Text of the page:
A bicycle pump is a type of positive-displacement air pump specifically designed for inflating bicycle tires. It has a connection or adapter for use with one or both of the two most common types of valves used on bicycles, Schrader or Presta. A third type of valve called the Dunlop (or Woods) valve exists, but tubes with these valves can be filled using a Presta pump.
Several basic types are available:
Compact or mini
Blast or tubeless
In its most basic form, a bicycle pump functions via a hand-operated piston. During up-stroke, this piston draws air through a one-way valve into the pump from outside. During down-stroke, the piston then displaces air from the pump into the bicycle tire. Most floor pumps, also commonly called track pumps, have a built-in pressure gauge to indicate tire pressure.
Electrically-operated pumps intended to inflate car tires (as available in most service stations) can in principle be used to inflate a bicycle tire if the right type of connection is available. Some such pumps are designed to cut off before a suitable pressure (much higher for a bicycle than a car tire), and will much under inflate the tire. Others may not cut off, but deliver a high rate of flow to fill the larger car tire, with a risk of over inflating and bursting a bicycle tire unless it is stopped with split-second timing.
Inflating tubeless tires requires an initial surge of air to seat the bead, and specialized pumps are available specifically for this task.
Hope you learned something 😃😃
Time to wash the bike and reflect on yesterday's 10 mile Timetrial. Last year I finished 60th and had the humbling realisation of just how much I needed to improve to get to where I need to be. This year I finished 29th and although as a racer your never 100% happy, it's a massive improvement and makes all the training worthwhile. Loving the journey! Thanks @mrstbrush for all the support.
In 2007, a friend got me to sign up for a Sprint Triathlon. I thought, “this is terrible, and I love it!”. I was hooked. In 2009, I did my first 70.3. In 2011, I did my first Ironman. I loved the highs & lows of the day. It was a chess match & opened a world of self-discovery. After 13 full Ironmans, I cry, laugh, feel despair, joy, & gratitude during each. No other hobby opens up the human experience in such a compressed time. 2011 started an obsession with getting to Kona.
From 2012-2017, I did 2-3 Ironmans per year. Each one was similar: train my ass off, sacrifice time away from family, almost qualify, rinse & repeat. My family supported me as tirelessly as I trained. My wife & daughter have sacrificed the most. Along with my girls, I owe gratitude to mom & dad who follow me all over the world. My sisters & their husbands do the same. All invest in my success & adopt my dreams, & I could never repay them.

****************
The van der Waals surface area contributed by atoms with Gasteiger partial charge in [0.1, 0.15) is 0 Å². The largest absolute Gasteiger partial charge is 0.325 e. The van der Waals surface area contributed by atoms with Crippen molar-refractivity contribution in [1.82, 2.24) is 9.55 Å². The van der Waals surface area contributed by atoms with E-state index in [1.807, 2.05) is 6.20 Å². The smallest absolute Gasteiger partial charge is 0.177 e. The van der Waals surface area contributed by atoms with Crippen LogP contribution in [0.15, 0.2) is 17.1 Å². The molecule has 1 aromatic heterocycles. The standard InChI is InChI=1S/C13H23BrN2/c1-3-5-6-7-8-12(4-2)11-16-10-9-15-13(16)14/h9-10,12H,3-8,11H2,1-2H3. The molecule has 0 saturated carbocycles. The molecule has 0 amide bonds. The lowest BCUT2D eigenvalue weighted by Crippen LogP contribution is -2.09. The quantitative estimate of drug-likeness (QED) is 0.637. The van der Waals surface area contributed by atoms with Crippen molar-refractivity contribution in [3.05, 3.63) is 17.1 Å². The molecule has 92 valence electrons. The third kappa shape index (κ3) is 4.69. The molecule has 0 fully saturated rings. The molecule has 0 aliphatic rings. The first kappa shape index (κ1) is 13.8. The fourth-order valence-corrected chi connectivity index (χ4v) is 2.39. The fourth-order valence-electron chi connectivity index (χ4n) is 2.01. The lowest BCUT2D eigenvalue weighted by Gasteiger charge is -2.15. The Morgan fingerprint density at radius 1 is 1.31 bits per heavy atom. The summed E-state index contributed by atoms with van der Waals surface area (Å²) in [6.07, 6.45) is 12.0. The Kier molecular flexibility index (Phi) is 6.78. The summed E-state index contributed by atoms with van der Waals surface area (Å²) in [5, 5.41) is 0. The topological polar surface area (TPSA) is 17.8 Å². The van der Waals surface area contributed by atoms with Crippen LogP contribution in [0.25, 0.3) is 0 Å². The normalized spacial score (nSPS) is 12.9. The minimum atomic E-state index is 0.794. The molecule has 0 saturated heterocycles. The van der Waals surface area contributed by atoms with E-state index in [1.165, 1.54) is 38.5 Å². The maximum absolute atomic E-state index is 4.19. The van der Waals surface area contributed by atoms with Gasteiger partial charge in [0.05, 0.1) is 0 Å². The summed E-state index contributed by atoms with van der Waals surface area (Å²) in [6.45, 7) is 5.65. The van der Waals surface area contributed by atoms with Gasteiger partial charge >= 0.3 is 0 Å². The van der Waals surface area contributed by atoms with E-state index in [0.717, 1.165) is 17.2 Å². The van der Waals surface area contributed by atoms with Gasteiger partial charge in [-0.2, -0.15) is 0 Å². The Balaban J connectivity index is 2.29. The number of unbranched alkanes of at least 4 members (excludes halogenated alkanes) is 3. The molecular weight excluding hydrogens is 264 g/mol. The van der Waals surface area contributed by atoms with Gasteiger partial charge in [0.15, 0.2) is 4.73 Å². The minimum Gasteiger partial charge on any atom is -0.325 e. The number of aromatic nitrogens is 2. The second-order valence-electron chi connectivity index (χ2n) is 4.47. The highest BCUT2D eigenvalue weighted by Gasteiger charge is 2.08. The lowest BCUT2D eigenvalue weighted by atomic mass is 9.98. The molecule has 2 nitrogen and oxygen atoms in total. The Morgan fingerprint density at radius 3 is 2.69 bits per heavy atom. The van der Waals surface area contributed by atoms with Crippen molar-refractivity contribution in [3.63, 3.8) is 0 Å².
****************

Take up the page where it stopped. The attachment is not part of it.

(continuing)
In 2017 a new training partner came into my life. Through him, I found the love of the journey. After a rocky start to 2017, I did Chattanooga with hopes of a KQ. Despite a 12 minute flat, I did it! I followed with a great day at Ironman Florida. I finished the year being selected to Team Every Man Jack. In 2018, I realized my dream of racing in Kona. Despite injuries, I accomplished almost everything I set out to do, but I am hungry for more. In 2019, I am proud to race for EMJ & outstanding sponsors. I am inspired & humbled by teammates who are consistently the best amateur triathletes in the world. It is a gift to be the slowest guy on a fast team!
I hope my kids will find something they can be as passionate about as I am about Triathlon. I hope to set an example of what it means to work toward a goal no matter how old it is. My favorite thing is a midnight finish at Ironman. Each is inspiring in its own way. It is my greatest source of inspiration to see the perseverance, strength, and happiness of the athletes finishing after 17 hours of effort. They are the true heroes of the sport! ~ Daniel Royce [@imroycer81]
(📷 by @talbotcox)
Thank you for sharing your story with us, Daniel! Keep Tri'ing! 🏊🚴🏃 #humansoftriathlon
It was the club dinner and awards ceremony at the weekend. Thanks to @piesnotpetrol for being our guest of honour, after winning the inaugural Frank Cubis 50m #timetrial In 2018. If you fancy joining us and getting to win some trophies, our TT calendar of events for 2019 starts next month. Come along and give a TT a go. The website link is in our bio. #cycling#tt#triathlon#surrey#kingston#surbiton. Thanks to @tri_2_train for the 📷
Last week was a BIG culmination of TSS (Total Stress Score) that left me feeling fatigued but not depleted. I was originally looking forward to the ‘active recovery’ week however, I was doing activities off the bike to remain active, have a significant, endurance level of scope. Wasn’t feeling ‘rusty’ or heavy of limb, so I stayed off the bike for the majority of the week.
Boarstone was a redemptive ride for me, get-back-into-the-swing of being on the bike. The BUILD phase of the training plan starts and so does the challenging effort to come. This ride, however was an eternal boredom of ~170w for 10-13minutes at a time. I’m wanting to get to the challenging workouts, the BUILD part — the good stuff. •
30minutes into the 2 hours prescribed was more than enough. I ended the workout, stretched [yoga] for 30 minutes and showered. Much more satisfying than what TrainerRoad had suggested for me to do. I’m strategizing that perhaps for my ‘recovery’ workouts, to do activities off the bike — like bodyweight exercises and movement-mobility to be that challenge I’m wanting when I can’t be mentally bothered to do the workouts at recovery pace. //
TSS (Total Stress Score) 26/92
IF (Intensity Factor) 0.70/0.70